In recent years, insurers have introduced significant process automation and embraced technology changes in an effort to remain competitive in a challenging operating environment. They have gained efficiencies through self-service, automated validation rules and straight-through processing. However, I think there’s still a lot of potential for automation to increase efficiency, reduce costs, improve quality and enrich experiences with our colleagues and customers.
Here are just a few of the things I see coming down the pipeline:
Robotic process automation
Back office functions are often the domain of repetitive, time intensive, manual processes and procedures. In recent years, these types of functions have been completed by offshore resources, a strategy that has worked well in the short term.
However, looking forward, robotic automation software platforms, such as Robotic Process Automation (RPA) developed by Blue Prism can not only handle these back office tasks, offering immediate savings on the costs of offshore resources, but also enable business users to build, validate and execute new business process automations across an enterprise environment, responding rapidly to changing regulations and business requirements.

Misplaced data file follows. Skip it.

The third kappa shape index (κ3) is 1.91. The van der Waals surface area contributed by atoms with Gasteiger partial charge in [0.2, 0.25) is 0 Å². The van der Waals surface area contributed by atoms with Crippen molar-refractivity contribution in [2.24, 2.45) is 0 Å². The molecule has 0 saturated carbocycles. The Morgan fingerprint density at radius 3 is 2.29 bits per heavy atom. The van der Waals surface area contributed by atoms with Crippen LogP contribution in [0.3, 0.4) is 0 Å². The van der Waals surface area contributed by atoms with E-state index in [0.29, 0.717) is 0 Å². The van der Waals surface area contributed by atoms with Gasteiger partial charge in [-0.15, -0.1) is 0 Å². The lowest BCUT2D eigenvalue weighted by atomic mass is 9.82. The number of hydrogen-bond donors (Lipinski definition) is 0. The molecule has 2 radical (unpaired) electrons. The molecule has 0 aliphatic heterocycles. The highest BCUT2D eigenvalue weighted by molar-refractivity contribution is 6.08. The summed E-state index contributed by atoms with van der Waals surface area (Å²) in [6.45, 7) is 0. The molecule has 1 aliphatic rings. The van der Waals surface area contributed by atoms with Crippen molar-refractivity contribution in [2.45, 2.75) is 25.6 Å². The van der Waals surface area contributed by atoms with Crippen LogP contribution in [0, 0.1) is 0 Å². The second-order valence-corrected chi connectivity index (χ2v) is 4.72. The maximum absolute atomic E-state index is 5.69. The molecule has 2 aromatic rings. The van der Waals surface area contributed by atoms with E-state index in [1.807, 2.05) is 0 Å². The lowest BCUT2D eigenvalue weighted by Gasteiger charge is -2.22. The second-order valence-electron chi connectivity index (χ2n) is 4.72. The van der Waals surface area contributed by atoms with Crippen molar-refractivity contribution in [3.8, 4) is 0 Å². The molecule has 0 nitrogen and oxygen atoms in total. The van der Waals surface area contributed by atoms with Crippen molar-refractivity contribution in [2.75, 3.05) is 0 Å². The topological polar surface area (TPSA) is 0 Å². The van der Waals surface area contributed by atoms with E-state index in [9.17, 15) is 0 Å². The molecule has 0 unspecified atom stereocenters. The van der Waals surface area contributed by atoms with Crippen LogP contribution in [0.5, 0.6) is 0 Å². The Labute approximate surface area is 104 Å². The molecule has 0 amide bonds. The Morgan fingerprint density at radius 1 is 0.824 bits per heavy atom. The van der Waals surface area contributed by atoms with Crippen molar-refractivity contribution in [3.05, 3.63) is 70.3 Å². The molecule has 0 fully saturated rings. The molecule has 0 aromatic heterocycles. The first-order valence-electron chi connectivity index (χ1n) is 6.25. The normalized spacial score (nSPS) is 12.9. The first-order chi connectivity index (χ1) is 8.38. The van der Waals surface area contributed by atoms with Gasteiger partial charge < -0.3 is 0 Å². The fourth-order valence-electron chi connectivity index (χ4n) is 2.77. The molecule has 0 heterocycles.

Desktop automation and analytics
When it comes to contact centres, brick and mortar stores, and other agent interactions, insurers face substantial pressures to not only cut costs and improve productivity, but also to provide more personalised services to customers. The OpenSpan Desktop Automation and Desktop Analytics tools provide users with simpler user interfaces, automated manual tasks, alerts and notifications, and on-screen , context/process guidance during critical processes.
These types of applications can provide numerous benefits for insurers, from reducing errors, enabling insurers to manage risk and regulatory compliance, increasing operational efficiency and improving agent productivity.
Mobile self-service and interactive voice response (IVR)
A third technology that offers insurers a solution for reducing call volume is Jacada Visual IVR. Customers have found traditional IVR systems confusing, even annoying with their endless menu trees, poor voice recognition and limited ability to collect information. But Jacada’s visual IVR gives customers a way to use touch screen devices to respond to options—if they change their mind, they can easily going back and forth to choose different options, and they can enter complex data if required to.
These and other similar technologies are going to mean significant changes for the insurance workforce and the industry as a whole. In some cases, these technologies will replace people, and in others they will require the hiring of talent with new skills, and so I think the workforce will look quite different than it does today.
In my next post, I’ll take a closer look at a project that Accenture is collaborating on with IPsoft to enhance the cognitive automation of IT services delivery.